By Lizzie Thomson
Metro

Psychologists tell us why we can’t stop staring at ourselves on Zoom

Zoom and other video call apps have saved us over the past few weeks, allowing us to interact with friends and family while staying safe in our homes. We’ve been raving non-stop about the ability to keep us connected with our nearest and dearest at this difficult time – which poses one simple question… ….why on earth are we staring at ourselves during the calls? It doesn’t make sense. The whole point of a video call is that it’s an opportunity to see friends and family – not to constantly che
By Lizzie Thomson
Metro

How people who live in tiny houses are coping during quarantine

Feeling claustrophobic during quarantine? Spare a thought for those living in spaces not much bigger than your living room. No we’re not just talking about people who live in regular houses or flats, but those who are part of the ‘tiny-house movement’ – an architectural and social movement that advocates living simply in a teeny home. Many of those living in these tiny houses have chosen to do so for a simpler and happier life. But now, with the UK forced to stay inside their four walls for t
By Lizzie Thomson
Metro

Instagram influencers share tips on how to declutter your home during lockdown

With the nation confined to their homes for the foreseeable future, lockdown seems like the perfect time to tackle some home improvement projects. For many, this will involve getting around to things they never really had the patience to do before – such as decluttering. Of course, when it comes to all things tidying, Marie Kondo springs to mind – but there are a number of other decluttering influencers who have been making a name for themselves on Instagram, each captivating followers with th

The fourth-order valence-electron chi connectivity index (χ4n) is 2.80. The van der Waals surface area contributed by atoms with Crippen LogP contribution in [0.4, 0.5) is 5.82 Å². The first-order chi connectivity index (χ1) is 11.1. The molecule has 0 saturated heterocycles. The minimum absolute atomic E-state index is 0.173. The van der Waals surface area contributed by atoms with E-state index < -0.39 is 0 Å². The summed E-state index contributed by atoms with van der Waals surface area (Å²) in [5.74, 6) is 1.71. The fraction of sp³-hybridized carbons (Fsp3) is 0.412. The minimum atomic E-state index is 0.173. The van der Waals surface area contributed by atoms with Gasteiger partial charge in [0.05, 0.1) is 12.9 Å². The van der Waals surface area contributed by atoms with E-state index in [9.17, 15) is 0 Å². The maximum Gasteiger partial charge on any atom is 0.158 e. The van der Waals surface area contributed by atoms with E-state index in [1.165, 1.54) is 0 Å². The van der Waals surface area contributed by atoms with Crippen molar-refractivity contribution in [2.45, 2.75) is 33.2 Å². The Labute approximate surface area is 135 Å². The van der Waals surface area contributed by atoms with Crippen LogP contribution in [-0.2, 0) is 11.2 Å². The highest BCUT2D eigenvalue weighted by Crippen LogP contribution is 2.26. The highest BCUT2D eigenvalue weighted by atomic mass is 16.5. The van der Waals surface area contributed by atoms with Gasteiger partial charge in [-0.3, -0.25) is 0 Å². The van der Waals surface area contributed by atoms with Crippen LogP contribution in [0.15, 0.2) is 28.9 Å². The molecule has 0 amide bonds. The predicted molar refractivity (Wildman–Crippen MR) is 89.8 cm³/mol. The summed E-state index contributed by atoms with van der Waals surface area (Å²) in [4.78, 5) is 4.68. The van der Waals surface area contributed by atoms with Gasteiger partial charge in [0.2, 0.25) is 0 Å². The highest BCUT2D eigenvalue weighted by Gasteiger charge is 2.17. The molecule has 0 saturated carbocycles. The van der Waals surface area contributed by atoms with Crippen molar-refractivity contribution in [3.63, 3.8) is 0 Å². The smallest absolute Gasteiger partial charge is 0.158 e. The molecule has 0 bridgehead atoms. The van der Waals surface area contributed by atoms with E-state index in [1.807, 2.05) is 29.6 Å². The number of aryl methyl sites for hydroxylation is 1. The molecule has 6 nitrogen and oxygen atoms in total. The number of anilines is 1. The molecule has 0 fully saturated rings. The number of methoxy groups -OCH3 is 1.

By Lizzie Thomson
Metro

Desperate Brits share what it's like being stranded in New Zealand

Lonely, anxious and scared – all three feelings are running high across the UK as we enter our fourth day of official lockdown, but these emotions are being felt even moreso by desperate Brits stranded on the other side of the world. People around the world are trying to get back to Britain following global coronavirus lockdowns. But a considerable number of people are currently stuck the furthest away, in New Zealand. With the country now on a Level 4 lockdown, many of these stranded individu
By Lizzie Thomson
Metro

How 2020 weddings are being affected by coronavirus

Wedding season is almost upon us, which means – for many couples – months (or years, in some cases) of planning will finally come to a head. Well, that would normally be the case, of course, but this year coronavirus is disrupting nuptials all over the globe. New measures around social distancing and isolation for the elderly and vulnerable has meant that couples getting married have been forced to revise their guest list. Not only that, but the Church of England has now advised that weddings